Also Confucius the Easterling says "Never get in line of sight of a powerful wizard, let alone a demi-god."


Alana Someone said above (can't find it now) that the ring would have overpowered the eagles. I tend to take more of this view, as at times when the Ring felt it was in danger (as when it's being taken up the mountain) it somehow becomes massively heavy, pulling its bearer down. This would be disastrous in the air. Also, no matter who carried it into the mountain, they would have been corrupted in the end. If it had been in Sam's hand, he would have reacted the same way. If you'll recall, no one ever just tossed it into the fire; Gollum in his glee at finally retrieving the Ring, falls over the edge in his dance for joy. The Ring is conquered by its own greed and lust, not because someone managed to resist it in the end.


message 40: by Agata (new) - added it

Agata Geoffrey wrote: "Remember the comment early on in the story that men were more tempted by the ring`s powers than the other critters, hobbits least of all. Gandalf would have been corrupted, certainly.
And no, a who..."


Loved the part about "the hobbit in a lead box,attached a 100 meter rope to it and then flown with the box hanging below him" Hahaha, it made my day! :)


Robert Lent The eagles wouldn't have made it. They would have been cut down before they could get into Mount Doom. No, the way into Mount Doom was to sneak it there. Sam wasn't immune to the ring, he felt the effect after only a short exposure. He shrugged off his "Samwise the Strong" fantasy, but if he kept the ring longer, it wouldn't have been long before he wasn't able to shrug it off. Bilbo had the ring for a long time without much obvious ill effect, but the power of the ring was weaker than. As Sauron grew in strength, and as Frodo and Sam got closer, the ring began to exert more influence. At the end, getting the ring from Bilbo was like pulling teeth.


message 42: by Bill (new) - rated it 5 stars

Bill Kuchler Did you skip pages???


Sophie-Lousie Chloé wrote: "And because gandalf found the ring too powerful for him and didnt want to hold it"

Agreed. He knew that power was his one weakness, and that the world would be pretty much doomed if he became ensnared by the ring.


Graeme Skinner Would've been a pretty poor book if that's all that happened.....!


message 45: by Arjun (last edited Jun 28, 2012 09:02AM) (new) - rated it 5 stars

Arjun Chatterjee One does not simply fly into mordor...


message 46: by Evan (new) - rated it 5 stars

Evan Williams I would love to have heard Mr. Tolkien's reasoning behind it. Surely he gave it consideration, based on the intricate details throughout the entire story. When I began reading The Hobbit forty years ago,I was transported like no other book had ever done. I kept up with a little piece of paper which I used as a bookmark. It traveled through multiple readings of The Hobbit and LOTR series. I searched and searched for something comparable back then, e.g. Ursula LeGuin's Earthsea trilogy, Terry Brooks' Sword of Shannarra, but nothing ever satisfied like Tolkien. For decades I awaited the tale to become cinematic (the animated movie didn't quite cut it). Now my extended version LOTR DVD's get plenty of play time. It sure beats staring at the Hildebrandt brothers' paintings, and wishing for more. And just like a slick re-make of an iconic old song, sold to youngsters unaware of its fabled origins, J.R.R. Tolkien is the source, the wellspring of imagination, who's fame lesser authors have attempted to duplicate, and earned many dollars thanks to his genius. RIP Mr. Tolkien. Millions of thanks for the gift you gave us.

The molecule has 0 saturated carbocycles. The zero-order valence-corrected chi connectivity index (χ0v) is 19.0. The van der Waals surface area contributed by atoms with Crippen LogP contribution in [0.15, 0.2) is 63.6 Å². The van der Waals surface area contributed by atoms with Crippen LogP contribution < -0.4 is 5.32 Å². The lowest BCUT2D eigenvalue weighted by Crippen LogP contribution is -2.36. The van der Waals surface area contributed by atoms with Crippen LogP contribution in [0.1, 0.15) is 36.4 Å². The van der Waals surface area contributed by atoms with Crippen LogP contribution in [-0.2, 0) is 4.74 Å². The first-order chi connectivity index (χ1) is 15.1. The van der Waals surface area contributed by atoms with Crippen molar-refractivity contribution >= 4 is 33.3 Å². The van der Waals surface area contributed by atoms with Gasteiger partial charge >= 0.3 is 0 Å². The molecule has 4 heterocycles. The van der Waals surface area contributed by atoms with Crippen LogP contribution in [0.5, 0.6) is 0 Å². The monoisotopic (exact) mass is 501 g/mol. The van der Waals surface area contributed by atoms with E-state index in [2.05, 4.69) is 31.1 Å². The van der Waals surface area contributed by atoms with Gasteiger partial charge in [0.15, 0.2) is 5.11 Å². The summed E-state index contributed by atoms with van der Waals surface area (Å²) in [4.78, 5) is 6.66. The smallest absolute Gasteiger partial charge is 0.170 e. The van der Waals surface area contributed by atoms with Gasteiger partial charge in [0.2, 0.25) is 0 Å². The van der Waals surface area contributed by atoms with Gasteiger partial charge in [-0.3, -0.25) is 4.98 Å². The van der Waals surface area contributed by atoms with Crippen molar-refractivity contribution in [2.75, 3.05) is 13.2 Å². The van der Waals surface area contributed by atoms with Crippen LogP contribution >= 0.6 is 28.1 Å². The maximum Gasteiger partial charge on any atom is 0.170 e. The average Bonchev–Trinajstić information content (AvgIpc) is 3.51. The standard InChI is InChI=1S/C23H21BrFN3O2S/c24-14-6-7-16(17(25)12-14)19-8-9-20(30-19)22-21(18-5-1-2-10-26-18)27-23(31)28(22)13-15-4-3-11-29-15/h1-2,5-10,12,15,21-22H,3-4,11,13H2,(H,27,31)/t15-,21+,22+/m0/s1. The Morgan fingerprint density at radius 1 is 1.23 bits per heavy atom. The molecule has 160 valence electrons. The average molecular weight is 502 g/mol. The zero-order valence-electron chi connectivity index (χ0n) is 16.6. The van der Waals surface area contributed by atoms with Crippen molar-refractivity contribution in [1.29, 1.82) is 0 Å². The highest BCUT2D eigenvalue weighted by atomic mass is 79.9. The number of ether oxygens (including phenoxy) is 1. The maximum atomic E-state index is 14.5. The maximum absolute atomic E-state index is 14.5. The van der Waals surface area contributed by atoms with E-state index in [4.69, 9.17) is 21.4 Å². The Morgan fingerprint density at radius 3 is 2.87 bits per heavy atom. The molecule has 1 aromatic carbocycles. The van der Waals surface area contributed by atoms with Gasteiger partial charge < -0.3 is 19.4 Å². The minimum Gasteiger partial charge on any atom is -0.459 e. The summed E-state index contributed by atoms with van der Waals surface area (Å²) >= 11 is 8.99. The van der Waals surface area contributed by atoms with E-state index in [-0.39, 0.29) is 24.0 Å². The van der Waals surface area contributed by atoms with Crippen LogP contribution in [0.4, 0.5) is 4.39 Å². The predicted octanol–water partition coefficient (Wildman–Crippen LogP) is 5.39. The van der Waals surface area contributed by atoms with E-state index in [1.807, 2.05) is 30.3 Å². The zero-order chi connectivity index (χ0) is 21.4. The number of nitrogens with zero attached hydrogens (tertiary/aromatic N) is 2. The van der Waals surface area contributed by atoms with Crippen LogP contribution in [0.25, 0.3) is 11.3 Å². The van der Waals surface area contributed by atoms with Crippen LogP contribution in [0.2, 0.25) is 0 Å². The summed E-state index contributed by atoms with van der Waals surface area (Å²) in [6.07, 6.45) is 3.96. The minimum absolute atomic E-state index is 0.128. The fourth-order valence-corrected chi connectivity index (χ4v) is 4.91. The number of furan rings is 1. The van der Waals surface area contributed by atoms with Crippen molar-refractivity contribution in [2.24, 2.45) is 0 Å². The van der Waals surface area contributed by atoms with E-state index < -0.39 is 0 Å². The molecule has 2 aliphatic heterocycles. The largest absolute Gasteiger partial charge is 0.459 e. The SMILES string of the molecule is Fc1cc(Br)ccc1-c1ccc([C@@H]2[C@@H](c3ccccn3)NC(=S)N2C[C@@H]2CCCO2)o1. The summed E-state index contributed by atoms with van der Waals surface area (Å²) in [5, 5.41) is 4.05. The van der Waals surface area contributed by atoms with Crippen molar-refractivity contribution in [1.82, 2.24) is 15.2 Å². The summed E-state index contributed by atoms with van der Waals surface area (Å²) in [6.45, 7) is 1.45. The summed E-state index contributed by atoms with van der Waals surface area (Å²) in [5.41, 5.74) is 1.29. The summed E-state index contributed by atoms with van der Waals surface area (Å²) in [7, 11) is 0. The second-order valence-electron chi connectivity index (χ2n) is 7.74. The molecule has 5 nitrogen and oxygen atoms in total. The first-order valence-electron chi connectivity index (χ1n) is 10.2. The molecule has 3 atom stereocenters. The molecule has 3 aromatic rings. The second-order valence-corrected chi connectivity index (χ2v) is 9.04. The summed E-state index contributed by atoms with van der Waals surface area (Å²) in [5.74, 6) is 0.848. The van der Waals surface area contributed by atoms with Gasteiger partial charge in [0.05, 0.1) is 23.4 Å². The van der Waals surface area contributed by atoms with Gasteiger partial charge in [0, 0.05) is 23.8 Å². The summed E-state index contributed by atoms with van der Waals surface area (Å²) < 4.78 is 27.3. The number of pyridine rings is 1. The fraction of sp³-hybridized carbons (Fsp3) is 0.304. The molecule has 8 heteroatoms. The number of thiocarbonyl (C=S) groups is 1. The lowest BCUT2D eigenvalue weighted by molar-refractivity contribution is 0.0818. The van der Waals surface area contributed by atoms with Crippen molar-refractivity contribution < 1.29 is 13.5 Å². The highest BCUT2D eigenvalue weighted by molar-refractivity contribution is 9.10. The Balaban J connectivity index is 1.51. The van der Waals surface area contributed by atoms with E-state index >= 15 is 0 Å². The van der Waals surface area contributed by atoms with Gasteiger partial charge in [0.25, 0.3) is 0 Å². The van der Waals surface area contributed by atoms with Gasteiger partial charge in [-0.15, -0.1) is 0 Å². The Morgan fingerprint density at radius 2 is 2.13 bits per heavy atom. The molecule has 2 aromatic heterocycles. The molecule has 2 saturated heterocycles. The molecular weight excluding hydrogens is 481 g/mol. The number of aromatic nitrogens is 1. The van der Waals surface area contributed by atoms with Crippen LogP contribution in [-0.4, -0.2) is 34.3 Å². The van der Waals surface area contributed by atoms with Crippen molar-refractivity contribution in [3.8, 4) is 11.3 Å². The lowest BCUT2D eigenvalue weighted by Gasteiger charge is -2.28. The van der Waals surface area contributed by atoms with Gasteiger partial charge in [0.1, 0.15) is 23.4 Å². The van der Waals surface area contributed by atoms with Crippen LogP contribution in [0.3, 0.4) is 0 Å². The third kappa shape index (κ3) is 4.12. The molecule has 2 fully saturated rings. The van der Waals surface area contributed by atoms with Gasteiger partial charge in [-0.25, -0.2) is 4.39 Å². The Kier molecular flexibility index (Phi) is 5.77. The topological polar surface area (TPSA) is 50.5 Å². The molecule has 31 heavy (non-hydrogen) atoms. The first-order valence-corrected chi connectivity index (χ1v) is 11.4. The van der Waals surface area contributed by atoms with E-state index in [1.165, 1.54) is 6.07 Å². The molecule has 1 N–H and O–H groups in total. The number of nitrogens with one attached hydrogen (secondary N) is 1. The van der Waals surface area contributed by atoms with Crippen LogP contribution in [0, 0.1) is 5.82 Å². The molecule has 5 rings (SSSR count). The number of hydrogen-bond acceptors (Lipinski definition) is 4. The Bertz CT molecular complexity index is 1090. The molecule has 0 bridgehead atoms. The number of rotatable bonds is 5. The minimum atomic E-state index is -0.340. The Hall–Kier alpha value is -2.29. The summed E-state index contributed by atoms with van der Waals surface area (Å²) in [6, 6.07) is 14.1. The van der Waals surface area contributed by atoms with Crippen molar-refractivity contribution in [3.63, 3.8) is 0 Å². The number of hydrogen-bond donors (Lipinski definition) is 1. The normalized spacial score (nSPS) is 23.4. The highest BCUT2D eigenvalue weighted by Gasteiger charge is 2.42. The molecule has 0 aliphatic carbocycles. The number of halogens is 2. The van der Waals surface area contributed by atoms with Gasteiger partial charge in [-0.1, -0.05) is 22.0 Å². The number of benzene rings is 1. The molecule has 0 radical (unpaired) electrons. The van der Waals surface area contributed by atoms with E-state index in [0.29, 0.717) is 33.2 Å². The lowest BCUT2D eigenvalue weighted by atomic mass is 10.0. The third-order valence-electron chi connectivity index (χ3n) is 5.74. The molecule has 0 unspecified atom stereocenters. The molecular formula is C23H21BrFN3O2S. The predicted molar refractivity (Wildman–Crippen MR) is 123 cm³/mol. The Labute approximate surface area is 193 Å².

Douglas Larson Well I believe that Gandalf didn't take the ring for two main reasons. Here the are from most important -
1) He knew the rings power and that it might well corrupt him. If such a thing were to happen then either Sauron would be replaced by an evil Gandalf or Gandalf would fall under the sway and dominion of Sauron (more likely the latter).
2) He knew that Sauron was expecting some powerful prince or lord to attack Mordor, bearing the newly found ring. In other words, Sauron would have expected such a move and be ready for it.


Michaela Well, for one thing, the eagles pretty much do as they please, and the fact that they rescued them at the end - that was awesome, but it was their choice.

Another thing, the Nazgul would see them too soon and just take them out. Not to mention Sauron would see them.


Geoffrey Michaela, Remember that once the ring was destroyed, the Nazgul were through.


message 50: by Will (new) - rated it 5 stars

Will IV The point Michaela was making is that the Eagles wouldn't be able to slip past the Nazgul in order to destroy the ring.


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The Return of the King (other topics)